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Social media & apps: Why deep linking technology is so important

Why deep linking technology is so important

We’re often confused by new terminology, and while dark posts conjured up evil connotations, most of us draw a blank at hearing about deep linking.

It seems that Pinterest knows more about the value of deep linking, having just acquired deep linking technology company URX.

Put simply, Pinterest wants to ramp up its advertising revenue, and one avenue to do that is to ramp up visitors to specific content on the site. But here’s the catch, “the site” is mostly not the website but the app. With mobile accounting for more than 80% of its traffic, Pinterest needed to find a way to get people to the specific content asset, even if they to download the app on the way.

Information in apps doesn’t link simply

Unlike most of the information on the internet, content within apps is not publicly accessible. Normal links don’t work because apps have to be downloaded on a device, and even when they’re downloaded there is no standard way to find and share items. It’s specific to every app.

The solution is deep linking technology.

Deep linking solves the problem of clicking on links on a mobile which cycle through to the app store, which upon downloading the app, and leave you wondering what the specific item was that originally caused you to click on the link.

Let’s say that an offer appears in a Tweet which interests you “80% off Nike gym gear 10,000+ items” and you click on the link. What you need to happen is to be taken to the offer. But the offer may be within an app, and you may not have that app loaded on your phone. Deep linking will take you to the app store, prompt you to download the app, and then open the app at the exact offer within the app.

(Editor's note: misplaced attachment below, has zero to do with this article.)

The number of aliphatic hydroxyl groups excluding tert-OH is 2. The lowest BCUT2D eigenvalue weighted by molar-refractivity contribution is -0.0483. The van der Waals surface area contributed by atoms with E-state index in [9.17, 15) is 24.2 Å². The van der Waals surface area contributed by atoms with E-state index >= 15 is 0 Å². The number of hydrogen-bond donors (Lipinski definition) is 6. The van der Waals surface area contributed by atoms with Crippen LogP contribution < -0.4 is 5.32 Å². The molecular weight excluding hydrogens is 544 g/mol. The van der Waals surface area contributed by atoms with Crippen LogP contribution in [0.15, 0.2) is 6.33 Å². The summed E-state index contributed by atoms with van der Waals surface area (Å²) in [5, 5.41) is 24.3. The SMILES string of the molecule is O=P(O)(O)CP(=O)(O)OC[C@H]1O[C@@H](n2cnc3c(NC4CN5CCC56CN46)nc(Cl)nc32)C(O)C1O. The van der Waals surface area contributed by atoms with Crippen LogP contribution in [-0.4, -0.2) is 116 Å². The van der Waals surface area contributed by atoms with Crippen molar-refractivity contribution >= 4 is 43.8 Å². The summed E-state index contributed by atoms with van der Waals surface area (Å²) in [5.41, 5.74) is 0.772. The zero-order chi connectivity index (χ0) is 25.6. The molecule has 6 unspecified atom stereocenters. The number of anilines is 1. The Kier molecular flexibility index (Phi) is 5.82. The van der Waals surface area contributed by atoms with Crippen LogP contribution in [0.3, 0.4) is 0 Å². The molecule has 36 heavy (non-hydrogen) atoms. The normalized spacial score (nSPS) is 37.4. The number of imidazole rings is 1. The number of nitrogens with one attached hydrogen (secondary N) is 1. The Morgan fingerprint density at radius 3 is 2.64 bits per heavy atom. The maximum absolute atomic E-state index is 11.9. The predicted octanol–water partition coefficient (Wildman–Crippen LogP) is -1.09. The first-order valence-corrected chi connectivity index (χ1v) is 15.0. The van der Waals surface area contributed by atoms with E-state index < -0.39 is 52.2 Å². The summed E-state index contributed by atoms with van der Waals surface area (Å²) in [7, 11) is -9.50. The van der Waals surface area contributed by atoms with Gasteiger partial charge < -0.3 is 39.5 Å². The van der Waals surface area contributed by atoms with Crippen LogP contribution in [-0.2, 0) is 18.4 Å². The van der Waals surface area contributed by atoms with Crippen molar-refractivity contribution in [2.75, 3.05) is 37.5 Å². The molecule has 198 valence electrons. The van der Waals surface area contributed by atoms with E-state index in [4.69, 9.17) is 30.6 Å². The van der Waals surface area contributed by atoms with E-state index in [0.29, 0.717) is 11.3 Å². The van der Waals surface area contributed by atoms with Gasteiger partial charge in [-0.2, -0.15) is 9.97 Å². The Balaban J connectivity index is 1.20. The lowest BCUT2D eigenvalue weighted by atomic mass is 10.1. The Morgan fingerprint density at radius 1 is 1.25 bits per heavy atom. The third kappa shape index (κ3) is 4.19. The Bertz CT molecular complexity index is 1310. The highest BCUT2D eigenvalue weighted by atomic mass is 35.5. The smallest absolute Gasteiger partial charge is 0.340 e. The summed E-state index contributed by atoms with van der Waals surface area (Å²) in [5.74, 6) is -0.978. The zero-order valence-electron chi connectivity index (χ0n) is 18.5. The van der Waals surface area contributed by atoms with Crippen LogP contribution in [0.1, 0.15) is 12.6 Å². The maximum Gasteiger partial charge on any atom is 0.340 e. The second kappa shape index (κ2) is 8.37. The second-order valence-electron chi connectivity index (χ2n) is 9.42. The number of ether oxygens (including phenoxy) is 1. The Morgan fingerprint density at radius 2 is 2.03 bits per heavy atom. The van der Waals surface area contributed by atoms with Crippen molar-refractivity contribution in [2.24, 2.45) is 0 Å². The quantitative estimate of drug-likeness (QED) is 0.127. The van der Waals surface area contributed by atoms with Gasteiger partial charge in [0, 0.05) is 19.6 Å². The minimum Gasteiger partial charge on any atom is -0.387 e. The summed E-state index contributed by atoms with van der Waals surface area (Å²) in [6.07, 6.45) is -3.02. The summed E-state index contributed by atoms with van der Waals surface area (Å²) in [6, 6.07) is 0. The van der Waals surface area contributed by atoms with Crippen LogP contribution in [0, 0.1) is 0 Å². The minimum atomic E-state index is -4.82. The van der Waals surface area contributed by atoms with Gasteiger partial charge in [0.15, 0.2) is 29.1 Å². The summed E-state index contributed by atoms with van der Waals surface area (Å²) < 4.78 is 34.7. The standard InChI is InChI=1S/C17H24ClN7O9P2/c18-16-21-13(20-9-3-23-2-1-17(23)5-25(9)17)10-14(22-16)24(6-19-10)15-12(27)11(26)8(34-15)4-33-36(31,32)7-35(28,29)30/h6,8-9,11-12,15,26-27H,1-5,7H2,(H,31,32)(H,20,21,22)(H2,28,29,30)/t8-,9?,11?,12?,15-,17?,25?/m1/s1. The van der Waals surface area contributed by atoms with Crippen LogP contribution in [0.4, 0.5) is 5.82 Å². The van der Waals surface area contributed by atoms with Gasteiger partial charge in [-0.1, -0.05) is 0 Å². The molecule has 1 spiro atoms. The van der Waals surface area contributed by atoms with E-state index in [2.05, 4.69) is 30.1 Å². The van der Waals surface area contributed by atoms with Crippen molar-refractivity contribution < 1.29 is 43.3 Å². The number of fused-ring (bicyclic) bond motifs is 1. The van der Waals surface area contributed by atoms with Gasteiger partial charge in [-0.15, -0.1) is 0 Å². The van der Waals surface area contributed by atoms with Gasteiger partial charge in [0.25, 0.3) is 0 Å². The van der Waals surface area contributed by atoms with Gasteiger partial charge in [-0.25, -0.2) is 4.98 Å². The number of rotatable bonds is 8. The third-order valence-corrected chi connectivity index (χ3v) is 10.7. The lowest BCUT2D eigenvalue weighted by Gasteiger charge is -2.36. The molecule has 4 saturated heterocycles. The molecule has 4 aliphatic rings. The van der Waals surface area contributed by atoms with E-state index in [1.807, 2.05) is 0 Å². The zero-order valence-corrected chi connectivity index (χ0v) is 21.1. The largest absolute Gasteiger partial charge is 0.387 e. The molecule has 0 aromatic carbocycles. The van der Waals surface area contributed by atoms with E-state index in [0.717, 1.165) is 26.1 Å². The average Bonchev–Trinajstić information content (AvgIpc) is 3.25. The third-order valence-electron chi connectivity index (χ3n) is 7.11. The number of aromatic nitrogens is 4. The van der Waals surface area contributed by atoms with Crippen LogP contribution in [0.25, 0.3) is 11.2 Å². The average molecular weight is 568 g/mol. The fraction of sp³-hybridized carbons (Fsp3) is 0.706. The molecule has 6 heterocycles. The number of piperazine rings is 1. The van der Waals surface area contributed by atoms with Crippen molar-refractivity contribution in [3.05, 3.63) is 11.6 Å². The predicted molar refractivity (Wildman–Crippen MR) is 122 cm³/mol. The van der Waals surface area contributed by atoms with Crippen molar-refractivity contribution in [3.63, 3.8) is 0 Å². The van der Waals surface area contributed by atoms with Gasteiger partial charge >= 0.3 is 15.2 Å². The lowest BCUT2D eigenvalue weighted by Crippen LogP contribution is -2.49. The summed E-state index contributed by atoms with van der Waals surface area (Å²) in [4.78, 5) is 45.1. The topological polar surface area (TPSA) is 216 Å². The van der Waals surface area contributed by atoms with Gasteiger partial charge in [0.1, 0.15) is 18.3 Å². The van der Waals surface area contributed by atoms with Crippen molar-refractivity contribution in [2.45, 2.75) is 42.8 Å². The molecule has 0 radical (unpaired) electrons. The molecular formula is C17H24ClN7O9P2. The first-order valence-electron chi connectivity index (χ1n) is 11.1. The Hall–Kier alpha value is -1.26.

In other words without deep linking the user experience is awkward and the journey to the target is disrupted. Deep links facilitate a non-disruptive user experience. In simple terms it you to get to a specific location within an app as simply as getting to a web location.

Deep links know when you have the app installed

The other annoying problem that deep links solve is when you get an email from Linkedin, tap the link, end up in Safari being asked to log in to the mobile website even though you have the app installed.

This scenario also plays out in Twitter when you click on links, go to an article, click on share to Twitter and it asks you to log in to the mobile website even though this whole chain originated from you using the Twitter app.

In summary, deep links facilitate a more pleasant user experience, and one in which businesses such as Pinterest will be able to seamlessly direct people to specific Boards and specific pins on boards from links in other social and web streams.

Boosting app sign-ups and engagement with deep linking

This will eliminate the drop-out currently being experienced between the link and the specific content which Pinterest wishes you to see, which may well be advertising content. In fact it is reported that using deep linking boosts app sign-ups by 80% and engagement by 100%. That represents good news for Pinterest’s shareholders, and explains one part of their interest in acquiring deep linking technology.

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